Psycho Paths Lead To Greatness

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There is something unnervingly hypnotic about a psychopath. The eyes have it. They stride into ours and rearrange what we think is normality. In some ways it’s akin to having a change of internal scenery with the sofa inhabiting a different area of the room whilst the armchairs are perfectly placed on the ceiling. When that happens, we are left to follow the madhatter down the hole.

Mankind likes a monster. We like the gothics of Dracula, Frankenstein (the real monster being the doctor) and a Mr Hyde (the real monster being the doctor). They tickle our fears whilst taking us into a realm of darkness that we can emerge from at the end of a reading or viewing. Once we leave the covers of a book or the darkness of a cinema, we are free to enjoy the sanity of the everyday. The only problem is that the everyday is more frightening than fiction.

Scientists at Harvard have come to the conclusion that psychopathy is a trait that many of us share. They even go so far to say that the more psychopathy we have the more likely it is that we will succeed in life. A lack of empathy, a conscious effort to make others see us in a false light, and a driving desire to turn everything to our own advantage. Aren’t all the self-help books for success all about this? Ask not what you can do for others but what others can do for you. And the sad thing is that the others find this trait appealing.

Contrary to what the movies might have depicted, they are not the knife-wielding demons of movies like Hannibal Lecter in Silence of the Lambs or Patrick Batemen in American Psycho.

Many are walking among us, leading completely normal lives, and are even some of the most successful members of society, precisely because of their psychopathy. These are the ruthless business people who do whatever needs to be done, regardless of the human cost.

Newsweek

Research suggests somewhere between 0.2-3.3% of people have psychopathic tendencies.

We may work with one. One of them may be our boss, headteacher, member of parliament, or church leader. We may even be married to one.

HOW TO TELL IF PEOPLE YOU KNOW ARE PSYCHOPATHS

Antisocial, the medical term for psychopathic, personality disorder is defined as having unpredictable, erratic and overtly dramatic behaviours.

According to the NHS, a diagnosis can be made if any three of the following criteria apply to the person’s everyday personality:

  • Repeatedly breaking the law
  • Repeatedly being deceitful
  • Impulsive behaviour or being incapable of planning ahead
  • Being irritable and aggressive
  • Having a reckless disregard for their safety or the safety of others
  • Being consistently irresponsible
  • Lack of remorse  

 

When studying texts from the Second World War, ones that deal with the death camps, I am often at a loss to explain why decent people sat back and let it happen. Other, apparently normal, folks actively participated in those evil events. I look at my students devoid of explanation and some way off understanding. My job is to inform them, make them the type of decent human beings who will heed the lessons of the past, but I too was part of the generations growing up after the war and we have not learnt. Indeed, we now seem closer to psychpathological politics as we have ever been since then.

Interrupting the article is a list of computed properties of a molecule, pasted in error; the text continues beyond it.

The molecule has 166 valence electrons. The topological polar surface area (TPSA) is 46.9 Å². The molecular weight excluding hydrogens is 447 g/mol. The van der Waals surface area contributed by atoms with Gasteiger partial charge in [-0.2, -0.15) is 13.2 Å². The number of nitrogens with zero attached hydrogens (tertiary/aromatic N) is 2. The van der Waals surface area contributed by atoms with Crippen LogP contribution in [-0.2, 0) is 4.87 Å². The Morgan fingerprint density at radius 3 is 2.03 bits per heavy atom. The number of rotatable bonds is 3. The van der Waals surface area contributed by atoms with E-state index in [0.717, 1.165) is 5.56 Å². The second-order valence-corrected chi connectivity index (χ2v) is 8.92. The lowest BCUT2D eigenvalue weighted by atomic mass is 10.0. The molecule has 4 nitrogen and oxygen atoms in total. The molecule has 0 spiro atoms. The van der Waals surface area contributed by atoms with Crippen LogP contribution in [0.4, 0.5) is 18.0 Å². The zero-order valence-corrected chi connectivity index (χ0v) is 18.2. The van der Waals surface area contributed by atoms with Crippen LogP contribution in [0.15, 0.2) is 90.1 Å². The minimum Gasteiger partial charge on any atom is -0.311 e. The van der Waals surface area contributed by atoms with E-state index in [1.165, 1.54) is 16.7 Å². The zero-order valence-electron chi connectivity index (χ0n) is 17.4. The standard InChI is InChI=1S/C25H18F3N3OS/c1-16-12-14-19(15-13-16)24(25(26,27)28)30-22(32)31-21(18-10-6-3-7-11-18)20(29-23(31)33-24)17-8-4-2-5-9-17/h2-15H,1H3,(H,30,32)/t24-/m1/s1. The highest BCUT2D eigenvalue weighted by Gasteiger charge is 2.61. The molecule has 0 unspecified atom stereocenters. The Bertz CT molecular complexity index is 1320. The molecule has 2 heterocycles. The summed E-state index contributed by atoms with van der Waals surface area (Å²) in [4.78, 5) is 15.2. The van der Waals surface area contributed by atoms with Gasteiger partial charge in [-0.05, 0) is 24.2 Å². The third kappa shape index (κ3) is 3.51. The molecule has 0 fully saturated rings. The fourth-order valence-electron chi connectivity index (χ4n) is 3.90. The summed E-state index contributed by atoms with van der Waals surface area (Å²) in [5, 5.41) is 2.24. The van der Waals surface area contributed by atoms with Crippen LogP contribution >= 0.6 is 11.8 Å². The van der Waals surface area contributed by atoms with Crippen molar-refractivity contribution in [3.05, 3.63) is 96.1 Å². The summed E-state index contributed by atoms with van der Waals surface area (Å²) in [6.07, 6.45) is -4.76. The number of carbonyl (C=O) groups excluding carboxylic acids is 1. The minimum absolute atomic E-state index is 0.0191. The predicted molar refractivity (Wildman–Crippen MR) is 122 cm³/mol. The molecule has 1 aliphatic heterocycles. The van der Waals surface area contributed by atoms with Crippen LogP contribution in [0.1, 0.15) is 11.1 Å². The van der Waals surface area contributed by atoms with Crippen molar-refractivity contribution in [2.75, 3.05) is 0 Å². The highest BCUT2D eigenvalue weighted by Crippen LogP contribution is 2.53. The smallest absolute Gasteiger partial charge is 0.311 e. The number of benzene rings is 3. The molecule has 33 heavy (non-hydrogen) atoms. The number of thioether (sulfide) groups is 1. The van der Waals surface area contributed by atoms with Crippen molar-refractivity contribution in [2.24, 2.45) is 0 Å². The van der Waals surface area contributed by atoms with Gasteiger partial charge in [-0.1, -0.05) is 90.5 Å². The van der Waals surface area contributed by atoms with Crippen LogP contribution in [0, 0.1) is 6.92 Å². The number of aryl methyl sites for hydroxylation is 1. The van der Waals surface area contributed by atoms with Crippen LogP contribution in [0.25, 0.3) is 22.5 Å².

Could it be that we are beyond being saved?

Or could it be that we are predisposed to act and think in this Fascist fashion?

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Could it be that this is the path to success?

 

 

‘Evil Has Won’ Pro-American Germans feel betrayed.

Michelle Goldberg

By Michelle Goldberg

Opinion Columnist

President Trump met with Chancellor Angela Merkel of Germany at NATO headquarters in Brussels on Wednesday.CreditDoug Mills/The New York Times

BERLIN — Klaus Scharioth, who served as Germany’s ambassador to the United States during both George W. Bush’s and Barack Obama’s administrations, was born in 1946, the year after Germany’s surrender in World War II. His earliest impressions of America were of a magnanimous, generous country.

“It was never forgotten that the United States included Germany in the Marshall Plan, which you would not have expected,” he told me, speaking of American aid to rebuild Europe after the war. He remembers getting packages of food from the Cooperative for American Remittances to Europe, or CARE: “The victor sends the one who is defeated, and who began the war, CARE packages! Imagine that. It doesn’t happen too often.”

In the world he grew up in, America was seen as the guarantor of the liberal democratic order, an order in which Germany, abandoning its aggressive history, would come to thrive. And so for many Germans, it’s a profound shock that the president of the United States now attacks that order, while appearing to fawn over Russia.

“Germans have grown accustomed to the fact that the United States would always be their friends,” Scharioth said. “And it’s like when a very good friend leaves you. It hurts. I would say of all European countries, the Germans psychologically are the ones who are wounded most.”

I traveled to Würzburg, Germany, last week for a conference about the free press, where journalists from Russia, Turkey, Hungary and Poland, among other countries, spoke of the challenges of reporting in conditions of ever-increasing authoritarianism. Afterward I spent a few days in Berlin, speaking to politicians and foreign policy experts as Donald Trump threatened to blow up NATO. In both places there was a funereal sense — not universal, but pervasive — that the era of open societies might be ending.

“For me, the key thing is the Enlightenment,” Scharioth said. “I think that keeps the E.U. together, the values of the Enlightenment — a free press, religious freedom, minority protection, free elections, democracy, a free judiciary independent of all the other branches of government, tolerance, respect for others. I’m afraid the United States might no longer be speaking out for these values. And that makes me very anxious.”